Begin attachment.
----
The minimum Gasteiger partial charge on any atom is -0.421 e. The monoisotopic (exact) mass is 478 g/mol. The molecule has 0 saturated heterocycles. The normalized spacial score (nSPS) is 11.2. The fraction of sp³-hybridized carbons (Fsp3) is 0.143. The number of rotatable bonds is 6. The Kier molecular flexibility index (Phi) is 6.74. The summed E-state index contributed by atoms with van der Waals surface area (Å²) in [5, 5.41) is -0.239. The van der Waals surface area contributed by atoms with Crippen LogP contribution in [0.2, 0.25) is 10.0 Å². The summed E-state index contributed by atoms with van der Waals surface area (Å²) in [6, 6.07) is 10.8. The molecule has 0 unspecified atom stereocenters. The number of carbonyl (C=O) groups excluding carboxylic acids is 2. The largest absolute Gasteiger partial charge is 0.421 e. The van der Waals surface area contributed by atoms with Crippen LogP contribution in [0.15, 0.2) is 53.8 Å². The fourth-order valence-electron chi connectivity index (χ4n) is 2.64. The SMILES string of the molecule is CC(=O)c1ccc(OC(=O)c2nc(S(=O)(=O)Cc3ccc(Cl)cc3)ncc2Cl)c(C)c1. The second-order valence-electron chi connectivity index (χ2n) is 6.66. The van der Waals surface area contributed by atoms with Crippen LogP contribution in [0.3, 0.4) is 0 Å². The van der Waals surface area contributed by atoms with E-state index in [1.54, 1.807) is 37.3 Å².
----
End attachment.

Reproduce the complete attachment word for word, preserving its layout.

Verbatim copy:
The minimum Gasteiger partial charge on any atom is -0.421 e. The monoisotopic (exact) mass is 478 g/mol. The molecule has 0 saturated heterocycles. The normalized spacial score (nSPS) is 11.2. The fraction of sp³-hybridized carbons (Fsp3) is 0.143. The number of rotatable bonds is 6. The Kier molecular flexibility index (Phi) is 6.74. The summed E-state index contributed by atoms with van der Waals surface area (Å²) in [5, 5.41) is -0.239. The van der Waals surface area contributed by atoms with Crippen LogP contribution in [0.2, 0.25) is 10.0 Å². The summed E-state index contributed by atoms with van der Waals surface area (Å²) in [6, 6.07) is 10.8. The molecule has 0 unspecified atom stereocenters. The number of carbonyl (C=O) groups excluding carboxylic acids is 2. The largest absolute Gasteiger partial charge is 0.421 e. The van der Waals surface area contributed by atoms with Crippen LogP contribution in [0.15, 0.2) is 53.8 Å². The fourth-order valence-electron chi connectivity index (χ4n) is 2.64. The SMILES string of the molecule is CC(=O)c1ccc(OC(=O)c2nc(S(=O)(=O)Cc3ccc(Cl)cc3)ncc2Cl)c(C)c1. The second-order valence-electron chi connectivity index (χ2n) is 6.66. The van der Waals surface area contributed by atoms with Crippen LogP contribution in [0.3, 0.4) is 0 Å². The van der Waals surface area contributed by atoms with E-state index in [1.54, 1.807) is 37.3 Å².